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Roundhouse Authority chief says he was not told of financial filing requirement

July 29, 2011|By MATTHEW UMSTEAD | matthew.umstead@herald-mail.com
  • Clarence E. CEM Martin III, Berkeley County Roundhouse Authority chairman, standing in the Baltimore and Ohio Roundhouse in this file photo. Martin has accepted responsibility for failing to file annual financial reports for the Roundhouse Authority, but says he was never made aware of the requirement.
Herald-Mail file photo

MARTINSBURG, W.Va. — The chairman of the Berkeley County Roundhouse Authority said Friday that he has nothing to hide regarding the finances of the public corporation, but accepted responsibility for failing to file annual financial reports as required.

As chairman of the authority board, Clarence "CEM" Martin III said: "I have to accept responsibility it wasn't done."

At the same time, Martin, who is an attorney, said the filing requirement was never brought to his attention, informally or otherwise, by the county.

The roundhouse authority, a public corporation, was created in 1999 by an act of the state Legislature. It is charged with the restoration and redevelopment of the historic Baltimore and Ohio Railroad roundhouse and shops in Martinsburg.

Martin also took issue with statements by Councilwoman Elaine Mauck at Thursday's county council meeting, saying he volunteered to show her the authority's financial records, but "she never followed up."

Martin also questioned why he was not invited to attend the council meeting to respond to Mauck's concerns, which included the authority's decision to invite state, federal and local leaders to a closed-door meeting next month about the 13.6-acre property's future.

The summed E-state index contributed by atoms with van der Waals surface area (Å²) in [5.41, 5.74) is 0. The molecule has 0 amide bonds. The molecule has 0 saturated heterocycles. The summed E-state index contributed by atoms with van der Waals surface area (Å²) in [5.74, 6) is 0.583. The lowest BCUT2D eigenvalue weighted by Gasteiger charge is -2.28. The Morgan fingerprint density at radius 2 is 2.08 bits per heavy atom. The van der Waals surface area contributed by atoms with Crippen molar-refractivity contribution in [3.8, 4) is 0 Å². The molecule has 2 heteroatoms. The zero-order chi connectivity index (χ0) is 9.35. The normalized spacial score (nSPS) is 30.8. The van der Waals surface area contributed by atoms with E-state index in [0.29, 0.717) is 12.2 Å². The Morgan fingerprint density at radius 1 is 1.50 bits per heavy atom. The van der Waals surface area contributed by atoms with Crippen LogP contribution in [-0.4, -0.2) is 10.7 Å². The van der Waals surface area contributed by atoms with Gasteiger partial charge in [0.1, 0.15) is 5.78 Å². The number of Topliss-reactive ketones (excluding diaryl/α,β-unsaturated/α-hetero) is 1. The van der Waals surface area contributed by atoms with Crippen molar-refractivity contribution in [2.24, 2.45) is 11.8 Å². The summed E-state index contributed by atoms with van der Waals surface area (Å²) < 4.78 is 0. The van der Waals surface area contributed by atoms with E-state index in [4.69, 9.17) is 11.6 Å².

Martin said the private, invitation-only meeting scheduled for next month was needed to allow those invited to be able to talk in frank terms about the revitalization project's viability.

"I need these people to feel free to talk freely about what they can and can't do — this project is at a critical point," Martin said.

The meeting is closed to the public and to the media. Martin said he didn't like holding a closed session, but also didn't want officials to restrain from expressing opinions about the project because they could end up in the next day's headlines.

Martin said Friday that unkempt conditions at the roundhouse property would be addressed this weekend.

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Earlier this month, the city of Martinsburg issued a notice to the authority alleging violations of the property-maintenance code because of all grass and weeds at the site off East Martin Street, according to city planning department records.

Martin said he recently fielded interest from two people interested in joining the volunteer authority board, but questioned where all of the people who Mauck said Thursday were interested in the project actually were.

The council decided Thursday to formally ask for financial statements from the authority's board after learning it was the only county-appointed panel or commission that had failed to file the annual reports.

Martin's three-year term on the board is scheduled to expire on Sunday. Mauck said after the meeting Thursday that she wants to receive full financial disclosure from the authority before taking any action on board appointments.

The board terms of Martin's wife, Judy Martin, and Richard Yauger, also expire at the end of this month.

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